Before I preach about magic pots: Happy 99th birthday to former President Jimmy Carter!
When I think of him, I think…
What. An. Amazing. Life. And. Legacy.
From his service to his country, to his Nobel Prize, to his foundation’s global influence, to his seventy-seven-year marriage to his wife Rosalynn, only his humility rivals his accomplishments.
And now, on with this week’s head-clearing topic…
“Just keep breathin’, and breathin’, and breathin’, and breathin’
And oh, I gotta keep, keep on breathin’
Just keep breathin’, and breathin’, and breathin’, and breathin’
And oh, I gotta keep, keep on breathin’, mmm-mmm”
Album: Sweetener (2018)
I started breathing better about fifteen years ago, and I credit the pot. This, after too many years of dealing with congestion. Whether the cause was a head cold, seasonal allergies, or a virus, I knew the drill:
Over-the-counter nasal sprays, cold medicines, and antihistamines. Brand names and generics, some seeming more effective than others. Some seeming 100% ineffective.
If the congestion became chronic, I’d be taking prescription antibiotics to get rid of the upper respiratory infection while resorting to mouth-breathing to function during waking and sleeping hours.
The old school approach. Medicated, yet miserable. Still, I viewed the pharmaceutical “solution” as the only solution. You can’t avoid colds, allergies, viruses, and sinus infections. You can only deal with them once they’re raging, right?
My more recent experiences suggest otherwise.
So, what was the fundamental change fifteen years ago? Why do I experience those illnesses with greater infrequency, and why are the symptoms briefer and milder?
I suspect there are a few reasons:
- Remote work doesn’t expose me to the Petri dish that is an office. It also doesn’t let me contribute to that Petri dish when I’m unwell.
- The people in closest proximity to me wash their hands, cover their mouths with their elbows when they cough, and avoid close proximity when they’re ill.
- At the first sign of congestion, I hit the pot.
The neti pot.
The Yeti what?
What’s a neti pot?
A neti pot looks like a teapot or genie’s lamp and comes in a range of colors and materials. I have ceramic and plastic versions. Whatever type you choose, you fill it with a saltwater solution using—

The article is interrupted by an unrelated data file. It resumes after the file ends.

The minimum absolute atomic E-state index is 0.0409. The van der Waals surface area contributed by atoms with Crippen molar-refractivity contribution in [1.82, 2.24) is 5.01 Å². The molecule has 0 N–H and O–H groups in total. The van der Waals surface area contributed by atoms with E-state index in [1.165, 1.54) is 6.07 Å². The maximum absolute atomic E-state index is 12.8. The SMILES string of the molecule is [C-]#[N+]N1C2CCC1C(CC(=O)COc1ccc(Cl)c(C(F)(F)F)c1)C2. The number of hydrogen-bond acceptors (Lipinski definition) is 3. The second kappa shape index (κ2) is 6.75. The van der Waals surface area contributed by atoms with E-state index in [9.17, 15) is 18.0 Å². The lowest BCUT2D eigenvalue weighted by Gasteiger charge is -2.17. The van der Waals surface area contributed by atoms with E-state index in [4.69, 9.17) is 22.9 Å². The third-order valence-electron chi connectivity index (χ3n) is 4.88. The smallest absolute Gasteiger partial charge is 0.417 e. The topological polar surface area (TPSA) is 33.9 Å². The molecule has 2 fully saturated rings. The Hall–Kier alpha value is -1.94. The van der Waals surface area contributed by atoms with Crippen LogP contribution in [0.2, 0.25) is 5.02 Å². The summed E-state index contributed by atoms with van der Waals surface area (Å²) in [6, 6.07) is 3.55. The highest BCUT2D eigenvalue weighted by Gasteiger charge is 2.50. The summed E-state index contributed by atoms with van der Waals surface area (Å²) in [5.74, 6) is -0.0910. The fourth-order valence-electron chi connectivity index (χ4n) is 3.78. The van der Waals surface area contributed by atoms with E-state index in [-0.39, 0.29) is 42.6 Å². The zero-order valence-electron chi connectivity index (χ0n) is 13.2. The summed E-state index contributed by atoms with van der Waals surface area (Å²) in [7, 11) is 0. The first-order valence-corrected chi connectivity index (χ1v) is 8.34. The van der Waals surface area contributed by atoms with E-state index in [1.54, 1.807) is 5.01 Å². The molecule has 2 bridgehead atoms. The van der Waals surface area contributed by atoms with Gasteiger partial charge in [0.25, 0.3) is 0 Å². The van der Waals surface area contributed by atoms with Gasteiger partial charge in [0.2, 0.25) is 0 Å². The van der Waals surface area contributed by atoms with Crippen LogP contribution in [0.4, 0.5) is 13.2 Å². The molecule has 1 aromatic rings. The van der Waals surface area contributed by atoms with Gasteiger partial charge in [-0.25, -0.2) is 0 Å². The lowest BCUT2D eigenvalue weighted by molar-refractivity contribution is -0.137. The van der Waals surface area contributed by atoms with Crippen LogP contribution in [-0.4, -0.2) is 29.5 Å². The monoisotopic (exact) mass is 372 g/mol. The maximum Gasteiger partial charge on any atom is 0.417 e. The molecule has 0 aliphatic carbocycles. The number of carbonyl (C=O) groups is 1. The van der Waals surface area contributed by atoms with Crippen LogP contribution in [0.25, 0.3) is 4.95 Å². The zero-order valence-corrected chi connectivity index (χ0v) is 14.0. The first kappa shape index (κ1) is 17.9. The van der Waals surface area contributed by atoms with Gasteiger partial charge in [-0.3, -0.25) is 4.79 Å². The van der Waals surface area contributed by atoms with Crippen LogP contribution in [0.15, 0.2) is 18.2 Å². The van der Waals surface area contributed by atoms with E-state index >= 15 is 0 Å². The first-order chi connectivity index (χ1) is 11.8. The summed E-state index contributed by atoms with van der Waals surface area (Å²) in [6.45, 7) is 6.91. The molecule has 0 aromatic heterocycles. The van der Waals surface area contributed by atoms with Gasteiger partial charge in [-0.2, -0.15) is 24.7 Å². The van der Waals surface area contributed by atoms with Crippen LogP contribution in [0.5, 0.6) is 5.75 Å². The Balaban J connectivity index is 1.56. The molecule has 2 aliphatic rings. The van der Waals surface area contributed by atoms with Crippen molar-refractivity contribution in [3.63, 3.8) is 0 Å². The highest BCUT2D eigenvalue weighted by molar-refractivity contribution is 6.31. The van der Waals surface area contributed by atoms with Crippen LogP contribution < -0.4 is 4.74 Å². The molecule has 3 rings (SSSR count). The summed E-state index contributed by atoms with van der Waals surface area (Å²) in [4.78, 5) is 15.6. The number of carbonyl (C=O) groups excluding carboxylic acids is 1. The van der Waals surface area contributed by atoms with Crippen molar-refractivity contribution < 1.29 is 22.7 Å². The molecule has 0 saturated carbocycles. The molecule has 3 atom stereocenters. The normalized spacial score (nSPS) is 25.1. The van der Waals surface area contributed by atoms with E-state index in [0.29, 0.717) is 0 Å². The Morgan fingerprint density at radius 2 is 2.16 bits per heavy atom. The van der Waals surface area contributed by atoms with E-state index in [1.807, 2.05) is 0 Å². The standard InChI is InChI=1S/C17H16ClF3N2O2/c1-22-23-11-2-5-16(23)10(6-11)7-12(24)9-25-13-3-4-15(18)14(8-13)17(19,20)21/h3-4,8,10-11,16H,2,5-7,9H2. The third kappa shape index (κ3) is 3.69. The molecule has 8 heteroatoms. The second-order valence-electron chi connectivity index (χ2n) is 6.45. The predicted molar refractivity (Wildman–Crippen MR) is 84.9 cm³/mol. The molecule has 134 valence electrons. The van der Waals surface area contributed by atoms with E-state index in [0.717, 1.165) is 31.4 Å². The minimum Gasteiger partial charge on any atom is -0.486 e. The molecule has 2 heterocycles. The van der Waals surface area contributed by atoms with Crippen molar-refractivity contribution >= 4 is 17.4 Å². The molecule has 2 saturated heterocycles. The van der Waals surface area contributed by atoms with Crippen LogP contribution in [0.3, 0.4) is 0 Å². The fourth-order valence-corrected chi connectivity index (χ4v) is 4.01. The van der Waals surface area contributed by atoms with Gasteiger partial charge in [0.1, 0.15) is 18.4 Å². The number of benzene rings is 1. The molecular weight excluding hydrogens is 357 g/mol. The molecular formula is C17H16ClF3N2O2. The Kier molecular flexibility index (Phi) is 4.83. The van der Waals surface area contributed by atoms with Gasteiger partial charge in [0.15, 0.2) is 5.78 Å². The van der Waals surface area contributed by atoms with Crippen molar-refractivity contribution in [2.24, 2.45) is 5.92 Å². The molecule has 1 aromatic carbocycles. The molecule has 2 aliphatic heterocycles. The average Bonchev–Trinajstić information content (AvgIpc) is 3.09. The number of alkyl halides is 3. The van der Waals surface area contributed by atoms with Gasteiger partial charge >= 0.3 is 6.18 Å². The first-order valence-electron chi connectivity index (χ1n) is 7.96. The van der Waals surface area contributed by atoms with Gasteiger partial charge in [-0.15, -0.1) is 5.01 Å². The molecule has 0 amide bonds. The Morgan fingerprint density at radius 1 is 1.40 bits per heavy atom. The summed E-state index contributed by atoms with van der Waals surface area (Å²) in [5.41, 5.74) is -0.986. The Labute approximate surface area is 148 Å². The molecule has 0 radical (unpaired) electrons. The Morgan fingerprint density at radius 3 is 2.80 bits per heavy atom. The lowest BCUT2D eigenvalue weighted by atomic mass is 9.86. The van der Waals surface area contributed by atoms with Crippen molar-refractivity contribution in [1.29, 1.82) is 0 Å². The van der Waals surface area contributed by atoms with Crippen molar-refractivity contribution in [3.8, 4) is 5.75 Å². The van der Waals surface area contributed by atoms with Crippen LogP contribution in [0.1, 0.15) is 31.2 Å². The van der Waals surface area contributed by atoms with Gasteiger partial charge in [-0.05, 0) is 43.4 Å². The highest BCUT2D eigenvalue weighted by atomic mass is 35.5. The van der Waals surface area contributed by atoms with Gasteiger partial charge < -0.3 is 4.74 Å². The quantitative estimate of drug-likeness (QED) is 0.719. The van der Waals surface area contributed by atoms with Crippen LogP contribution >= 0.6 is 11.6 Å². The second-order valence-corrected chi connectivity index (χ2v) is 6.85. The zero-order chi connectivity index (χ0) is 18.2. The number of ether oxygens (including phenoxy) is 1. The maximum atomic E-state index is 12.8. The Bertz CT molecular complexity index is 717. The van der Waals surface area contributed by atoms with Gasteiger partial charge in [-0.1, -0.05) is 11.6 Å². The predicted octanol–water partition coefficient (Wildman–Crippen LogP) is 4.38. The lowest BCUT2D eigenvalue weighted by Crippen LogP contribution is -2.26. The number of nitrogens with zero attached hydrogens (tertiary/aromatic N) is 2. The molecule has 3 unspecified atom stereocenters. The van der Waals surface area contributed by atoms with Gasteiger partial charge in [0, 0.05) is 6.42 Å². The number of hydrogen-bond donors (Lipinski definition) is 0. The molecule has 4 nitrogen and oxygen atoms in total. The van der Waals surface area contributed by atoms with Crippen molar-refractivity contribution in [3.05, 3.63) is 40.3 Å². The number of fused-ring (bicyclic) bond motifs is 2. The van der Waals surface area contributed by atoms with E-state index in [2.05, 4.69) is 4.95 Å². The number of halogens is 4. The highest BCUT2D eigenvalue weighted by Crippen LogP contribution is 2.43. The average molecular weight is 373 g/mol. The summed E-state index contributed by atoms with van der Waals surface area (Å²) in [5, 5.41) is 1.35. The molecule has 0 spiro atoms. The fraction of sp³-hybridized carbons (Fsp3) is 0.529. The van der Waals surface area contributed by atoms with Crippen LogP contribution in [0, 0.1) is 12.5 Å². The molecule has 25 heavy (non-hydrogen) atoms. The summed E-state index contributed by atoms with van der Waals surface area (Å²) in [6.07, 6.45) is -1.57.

this is critical—distilled water.
Why distilled water?
Because it’s dangerous to use anything else: Microorganisms and other impurities in some tap water have permeated the blood-brain barrier and killed people.
Distilled water costs less than $2 per gallon. Make the investment.
How does a neti pot work?
You mix your saltwater solution, place the spout just inside your nostril, tilt your head, and raise the neti pot. Gravity guides the water through your sinuses.
Some people view it as irritating your sinuses. I prefer the term “flush” because the finely ground salt is just enough of an abrasive that, when combined with the modest water flow, can remove pollen, dust, and other gunk from your sinuses quickly and painlessly.
First one nostril, then the other. Same path, yes, but different approaches.
Mouth-breath if you breathe at all
It takes seconds to neti pot, so you might just hold your breath as I most often do.
But if you need to breathe… and I cringe to say this… you’ll want to mouth-breathe.
See, the toughest thing to get used to with neti potting is letting the water flow through your sinuses unimpeded. If you’re lucky, you’ll only make the mistake of breathing through your nose while neti potting once.
It may be purer salt water, but it’s still salt water. Ever inhale a bit of ocean water while swimming? The summer fun, it burrrns!
Mouth-breath if you must. Or just hold your breath until you’ve finished working the nostril.
Where do you buy supplies?
Your online and neighborhood retailers and pharmacies sell kits that include the pots and salts. You can also buy them separately.
I buy pure salt packets online. It’s important the salt is finely ground so it doesn’t hurt when you’re flushing. It’s also helpful when the distilled water is closer to room temperature because cold water can make your sinuses ache when you’re flushing them.
Level up your neti pot experience
A few months ago, a friend shared an anecdote their dentist shared with them: They use a Water Pic and special attachments to flush their sinuses.
Now, my friend works in the healthcare industry, so I figured I had at least a 50/50 chance their intel was legit and not an ad hoc intelligence test. Plus, I know where they live.
It sounded appealing, so I gave it a try. Much easier.
You don’t have to tilt your head anymore. Battery power lends gravity a hand to get the water flowing and keep it flowing.
And no dentist was ever this gentle. There, I said it.
Neti or not
I realize this approach isn’t for everyone.
My wife finds the ritual downright medieval.
My Dad, may he rest in peace, watched me do it. I turned to him when I was done, and I’d never seen that look on his face before.
I interpreted it as, What did I just watch that I can’t unsee?
All I recall him saying was something like, I’m glad it helps you, at which point I laughed out loud. Fair enough. Thanks for listening.
I’d love to learn from you. What would you add to make the neti pot experience easier or better?